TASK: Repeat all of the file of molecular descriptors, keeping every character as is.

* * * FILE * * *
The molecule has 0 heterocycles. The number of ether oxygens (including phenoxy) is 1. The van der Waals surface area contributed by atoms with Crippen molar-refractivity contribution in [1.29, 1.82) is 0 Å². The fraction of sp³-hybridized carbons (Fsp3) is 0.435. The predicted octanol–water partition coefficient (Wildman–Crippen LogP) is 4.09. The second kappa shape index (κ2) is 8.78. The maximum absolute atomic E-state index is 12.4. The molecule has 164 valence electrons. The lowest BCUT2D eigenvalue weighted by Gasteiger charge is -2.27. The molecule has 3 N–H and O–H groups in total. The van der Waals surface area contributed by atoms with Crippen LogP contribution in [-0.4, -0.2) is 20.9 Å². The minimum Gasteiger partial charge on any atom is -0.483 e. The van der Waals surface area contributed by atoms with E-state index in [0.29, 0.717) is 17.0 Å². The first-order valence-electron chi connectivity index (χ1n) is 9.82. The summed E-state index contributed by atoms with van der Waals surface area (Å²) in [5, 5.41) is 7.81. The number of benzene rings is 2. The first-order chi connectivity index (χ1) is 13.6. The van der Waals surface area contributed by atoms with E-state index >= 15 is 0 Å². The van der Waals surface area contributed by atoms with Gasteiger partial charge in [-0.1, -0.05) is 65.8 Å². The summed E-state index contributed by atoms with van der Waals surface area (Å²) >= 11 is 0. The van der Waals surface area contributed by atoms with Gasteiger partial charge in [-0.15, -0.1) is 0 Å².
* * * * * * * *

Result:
The molecule has 0 heterocycles. The number of ether oxygens (including phenoxy) is 1. The van der Waals surface area contributed by atoms with Crippen molar-refractivity contribution in [1.29, 1.82) is 0 Å². The fraction of sp³-hybridized carbons (Fsp3) is 0.435. The predicted octanol–water partition coefficient (Wildman–Crippen LogP) is 4.09. The second kappa shape index (κ2) is 8.78. The maximum absolute atomic E-state index is 12.4. The molecule has 164 valence electrons. The lowest BCUT2D eigenvalue weighted by Gasteiger charge is -2.27. The molecule has 3 N–H and O–H groups in total. The van der Waals surface area contributed by atoms with Crippen LogP contribution in [-0.4, -0.2) is 20.9 Å². The minimum Gasteiger partial charge on any atom is -0.483 e. The van der Waals surface area contributed by atoms with E-state index in [0.29, 0.717) is 17.0 Å². The first-order valence-electron chi connectivity index (χ1n) is 9.82. The summed E-state index contributed by atoms with van der Waals surface area (Å²) in [5, 5.41) is 7.81. The number of benzene rings is 2. The first-order chi connectivity index (χ1) is 13.6. The van der Waals surface area contributed by atoms with E-state index >= 15 is 0 Å². The van der Waals surface area contributed by atoms with Gasteiger partial charge in [-0.1, -0.05) is 65.8 Å². The summed E-state index contributed by atoms with van der Waals surface area (Å²) >= 11 is 0. The van der Waals surface area contributed by atoms with Gasteiger partial charge in [-0.15, -0.1) is 0 Å².